©1994 Peter Mehlman and Mel Helitzer; (P)2004 Writer's AudioShop
I began listening to this book thinking it was about how to write "selling humor" in the context of "sales copy with humour injected"... I was wrong - It's very much a book aimed at comedians or comedy writers who want to sell their comedy writing.
If you are in that field, then this audio does provide some good advice, and includes an engaging (but not overly educational) except from a live presentation from a Seinfield writer, which I enjoyed.
If you are wanting to learn how to write sales copy which includes humour, this is NOT that book.
I enjoyed the first part for its principal and academic approach. and while the second half was entertaining I only was able to get benefit out of it because of the first half. Did you tell the sound and by the topic that it was old but nonetheless with useful information
This was obviously an older work, but the first lecture was an interesting summary of the basics. Not advanced, or geared toward one field in particular, but perfectly fine, though aged. The second lecture from the Seinfeld writer was very interesting for the sake of the content, as well as the accidental tips that were given about viewing and writing humour as the lecturer told about the details of his work.
I enjoyed the academic look at humor. There's some really interesting stuff in there.
The casual sexism, racism, and homophobia when it comes to humor. The talks are from the 80s, and delight in telling people that "fruit" is now a synonym for homosexual and "women and prudes don't like too many sex jokes."
The Seinfeld stories.
Made me realize that approaching humor academically won't work in my writing.
Overall I was disappointed in this.
"Disappointing and limited"
Beware! The first workshop by Peter Mehlman was recorded when President Reagan was still in office so you may find it rather out of date! The constant references to Bob Newhart, Johnny Carson and Bob Hope are another giveaway that this recording has probably lost most of its relevance to today?s comedy writers. Mostly Mehlman talks about selling jokes rather than selling longer comedy sketches and he focuses almost exclusively on selling to the print market. Whilst I managed to get a couple of nuggets from this workshop, most of it was obvious and basic stuff. I found Mehlman?s delivery too slow and rather dreary. Although he tries, he never really manages to evoke much humour. I was, therefore, disappointed by this workshop and I would have been most put out had the second workshop not been a considerable improvement. Mel Helitzer (who delivers the second workshop) is a co-producer and writer on ?Seinfeld? and his presentation is full of funny examples, anecdotes and helpful tips. The problem is that unless you are familiar with ?Seinfeld? you may not appreciate much of what Helitzer is talking about. You may also struggle to understand him since the quality of the recording is not great. Nevertheless, I managed to get several more nuggets from Helitzer to help me with my comedy writing, so the investment of just under three hours and ?7.99 was not entirely wasted. All the same, I won?t be listening to this again and I cannot recommend it as a truly helpful guide to writing comedy.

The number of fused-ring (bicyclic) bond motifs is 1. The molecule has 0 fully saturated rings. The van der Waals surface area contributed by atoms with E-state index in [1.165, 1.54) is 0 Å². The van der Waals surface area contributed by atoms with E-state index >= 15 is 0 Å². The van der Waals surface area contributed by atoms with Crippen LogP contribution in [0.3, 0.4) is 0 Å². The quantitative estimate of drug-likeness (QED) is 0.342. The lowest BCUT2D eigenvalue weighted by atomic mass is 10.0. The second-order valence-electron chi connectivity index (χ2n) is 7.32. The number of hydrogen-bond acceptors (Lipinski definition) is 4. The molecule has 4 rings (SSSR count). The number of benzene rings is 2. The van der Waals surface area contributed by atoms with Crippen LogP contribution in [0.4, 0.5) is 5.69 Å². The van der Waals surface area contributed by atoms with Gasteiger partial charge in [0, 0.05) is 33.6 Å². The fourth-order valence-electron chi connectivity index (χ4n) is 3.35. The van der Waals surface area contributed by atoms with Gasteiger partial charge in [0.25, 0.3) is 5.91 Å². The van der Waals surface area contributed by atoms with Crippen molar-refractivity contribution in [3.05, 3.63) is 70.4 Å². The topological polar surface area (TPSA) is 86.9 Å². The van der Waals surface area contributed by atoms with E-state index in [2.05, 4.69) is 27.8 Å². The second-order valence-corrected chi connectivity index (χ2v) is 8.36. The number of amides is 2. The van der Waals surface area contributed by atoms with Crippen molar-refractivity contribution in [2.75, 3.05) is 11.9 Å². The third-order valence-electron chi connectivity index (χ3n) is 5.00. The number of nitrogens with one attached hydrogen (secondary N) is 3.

"Second part much better"
The above review got it the wrong way round, Peter Mehlman did the second talk. I agree with the rest of the review though. The second part was much better. Tip for comedy writing "become a spy in the house of me" meaning taking notice of all your actions.
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